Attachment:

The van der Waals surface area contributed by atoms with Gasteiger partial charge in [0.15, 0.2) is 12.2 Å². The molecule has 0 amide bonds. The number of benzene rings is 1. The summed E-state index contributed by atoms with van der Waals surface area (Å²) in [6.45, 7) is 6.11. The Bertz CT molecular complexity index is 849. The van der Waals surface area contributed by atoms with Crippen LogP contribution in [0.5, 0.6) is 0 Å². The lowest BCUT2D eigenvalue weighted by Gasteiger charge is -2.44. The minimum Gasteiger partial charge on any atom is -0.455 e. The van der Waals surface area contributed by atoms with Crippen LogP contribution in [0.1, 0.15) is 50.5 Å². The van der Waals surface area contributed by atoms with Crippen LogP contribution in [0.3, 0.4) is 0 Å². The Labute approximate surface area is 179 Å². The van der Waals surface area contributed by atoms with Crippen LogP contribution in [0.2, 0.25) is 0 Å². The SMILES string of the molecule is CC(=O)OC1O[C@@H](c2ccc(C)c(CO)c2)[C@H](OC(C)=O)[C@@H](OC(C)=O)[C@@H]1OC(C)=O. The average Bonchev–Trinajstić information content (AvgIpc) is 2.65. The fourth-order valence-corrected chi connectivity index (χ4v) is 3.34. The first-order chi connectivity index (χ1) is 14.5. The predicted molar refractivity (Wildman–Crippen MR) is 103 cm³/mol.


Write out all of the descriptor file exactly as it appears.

The van der Waals surface area contributed by atoms with Gasteiger partial charge in [0.15, 0.2) is 12.2 Å². The molecule has 0 amide bonds. The number of benzene rings is 1. The summed E-state index contributed by atoms with van der Waals surface area (Å²) in [6.45, 7) is 6.11. The Bertz CT molecular complexity index is 849. The van der Waals surface area contributed by atoms with Crippen LogP contribution in [0.5, 0.6) is 0 Å². The lowest BCUT2D eigenvalue weighted by Gasteiger charge is -2.44. The minimum Gasteiger partial charge on any atom is -0.455 e. The van der Waals surface area contributed by atoms with Crippen LogP contribution in [0.1, 0.15) is 50.5 Å². The van der Waals surface area contributed by atoms with Crippen LogP contribution in [0.3, 0.4) is 0 Å². The Labute approximate surface area is 179 Å². The van der Waals surface area contributed by atoms with Crippen LogP contribution in [0.2, 0.25) is 0 Å². The SMILES string of the molecule is CC(=O)OC1O[C@@H](c2ccc(C)c(CO)c2)[C@H](OC(C)=O)[C@@H](OC(C)=O)[C@@H]1OC(C)=O. The average Bonchev–Trinajstić information content (AvgIpc) is 2.65. The fourth-order valence-corrected chi connectivity index (χ4v) is 3.34. The first-order chi connectivity index (χ1) is 14.5. The predicted molar refractivity (Wildman–Crippen MR) is 103 cm³/mol.